“Hello, World” Media Centre

The front door opened to a spacious, well lit room filled with computers, large video displays, sets designed for recording single and group discussions, several tables arranged in classroom row style facing various displays … and people. Lots of people, some staring intently at monitors, others plopped on a overstuffed sofa and chairs, some planning tomorrow’s webcast; activity everywhere.

Taylor: What in the world have we walked into? Grand Central Station?

Casey: This, my friends, is the Media Center. Almost everything that happens at Centresa comes through here in some shape or form. Our flagship media service is a weekly media broadcast on in RVA. Could be covering a colleagues event, public event or forum, protest march, interviews … pretty much like an old-school, hometown news channel using new media, with the focus on our common socially responsibility.

Alex: That sounds incredible! But I mean, all those interviewers, camera people, production …

Lee: Ah, there’s the beauty of it. A lot of the heavy lifting is done by paid interns; working with Centresa staff. We work with journalism schools at several universities. Either as class projects or in a couple of cases, Centresa Colleagues are adjunct teaching the classes. Doing what we can to contribute to a new generation of progressive, next media journalists.

Casey: Each intern — and this is true throughout Centresa — there’s a real mentoring program. Each intern has a mentor; one of our Colleagues. Regular progress reviews. Goal setting workshops. Financial workshops (an “entire life” approach). Letters of Recommendation. Over there are the photos of our intern graduates in the newsrooms where they’re working now. Couldn’t be more proud!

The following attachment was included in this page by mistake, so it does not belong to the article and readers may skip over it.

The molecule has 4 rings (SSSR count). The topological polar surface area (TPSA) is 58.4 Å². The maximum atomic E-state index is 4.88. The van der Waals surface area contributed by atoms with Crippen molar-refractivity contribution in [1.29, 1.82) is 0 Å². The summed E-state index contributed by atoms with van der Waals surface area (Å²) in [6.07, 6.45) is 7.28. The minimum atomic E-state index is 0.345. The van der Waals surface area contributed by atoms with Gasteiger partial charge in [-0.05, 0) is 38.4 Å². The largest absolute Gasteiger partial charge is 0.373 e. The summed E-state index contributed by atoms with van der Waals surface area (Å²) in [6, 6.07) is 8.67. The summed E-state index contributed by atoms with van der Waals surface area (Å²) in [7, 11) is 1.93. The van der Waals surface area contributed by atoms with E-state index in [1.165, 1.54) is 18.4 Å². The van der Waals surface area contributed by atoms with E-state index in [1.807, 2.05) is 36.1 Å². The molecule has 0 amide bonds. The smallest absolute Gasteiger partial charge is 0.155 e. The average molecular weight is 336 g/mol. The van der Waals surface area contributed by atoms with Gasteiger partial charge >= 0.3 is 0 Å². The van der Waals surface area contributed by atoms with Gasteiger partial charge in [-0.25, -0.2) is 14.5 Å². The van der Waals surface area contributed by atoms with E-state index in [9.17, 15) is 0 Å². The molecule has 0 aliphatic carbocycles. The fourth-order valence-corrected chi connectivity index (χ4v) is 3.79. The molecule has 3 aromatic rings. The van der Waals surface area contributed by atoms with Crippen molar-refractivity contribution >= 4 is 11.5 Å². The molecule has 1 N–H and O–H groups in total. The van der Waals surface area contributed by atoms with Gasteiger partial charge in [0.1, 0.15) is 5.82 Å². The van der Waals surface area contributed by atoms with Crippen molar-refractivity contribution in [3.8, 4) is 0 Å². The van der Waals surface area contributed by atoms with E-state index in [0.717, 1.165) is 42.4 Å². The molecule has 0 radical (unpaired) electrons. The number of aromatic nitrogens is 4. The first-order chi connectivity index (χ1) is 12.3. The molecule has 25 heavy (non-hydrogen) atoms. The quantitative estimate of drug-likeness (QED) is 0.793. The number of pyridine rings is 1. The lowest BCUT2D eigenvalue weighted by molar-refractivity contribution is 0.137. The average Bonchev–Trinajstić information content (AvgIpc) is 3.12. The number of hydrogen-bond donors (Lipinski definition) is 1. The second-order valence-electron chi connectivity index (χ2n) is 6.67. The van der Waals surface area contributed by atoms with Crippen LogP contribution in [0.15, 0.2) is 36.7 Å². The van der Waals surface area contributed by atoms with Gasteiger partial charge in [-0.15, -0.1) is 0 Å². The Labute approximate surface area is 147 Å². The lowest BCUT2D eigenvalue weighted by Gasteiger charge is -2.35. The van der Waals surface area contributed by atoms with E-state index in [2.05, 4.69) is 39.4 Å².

Lee: Whenever something happens — event, workshop, forum, whatever — it’s recorded. (Of course, if people don’t want to be recorded, we work it out.) To no small degree, collecting grassroots, neighborhood challenges, experiments, solutions — information  — is the “raw product” in our “manufacturing operation.”

Casey: That “raw product” as you put it, becomes workshops, guidebooks, projects, articles, talking points to our representatives in Richmond and D.C. For example, the Book/Media Store (online & onland) is selling a “parent’s guide to your children’s diet.” It describes how a child’s body is different with unique nutritional needs; vegetarian children; how to be an activist and make changes in your school’s cafeteria; links to our Colleagues that deal with children’s nutrition; ethnic food festivals in RVA; reading labels on kid food; links to Centresa work groups, social groups, &c.

Taylor: Let me guess — classes over there?

Lee: For our individual and business Colleagues. Mostly new media, marketing, branding, communication — getting your message out workshops. Remember, a big part of Centresa is designing Media Channels for our Member Businesses and For Purpose Organizations. Also computer skills, using new technology; on and on. There are more classrooms across the Commons. That’s where we have our non-techie workshops. All for Affiliated Businesses as well as individual Colleagues. More about that later.

Casey: And we rent out workshop and presentation rooms to our Colleagues as well. Many Colleagues attend a workshop to learn something new; create a project that changes some something in our community; then the same person might lead a new workshop on the experience.

Lee: All part of implementing our mission statement:

Learn Something. Create Something. Change Something. Teach Something.
Repeat Often.

Next: Shared Technology

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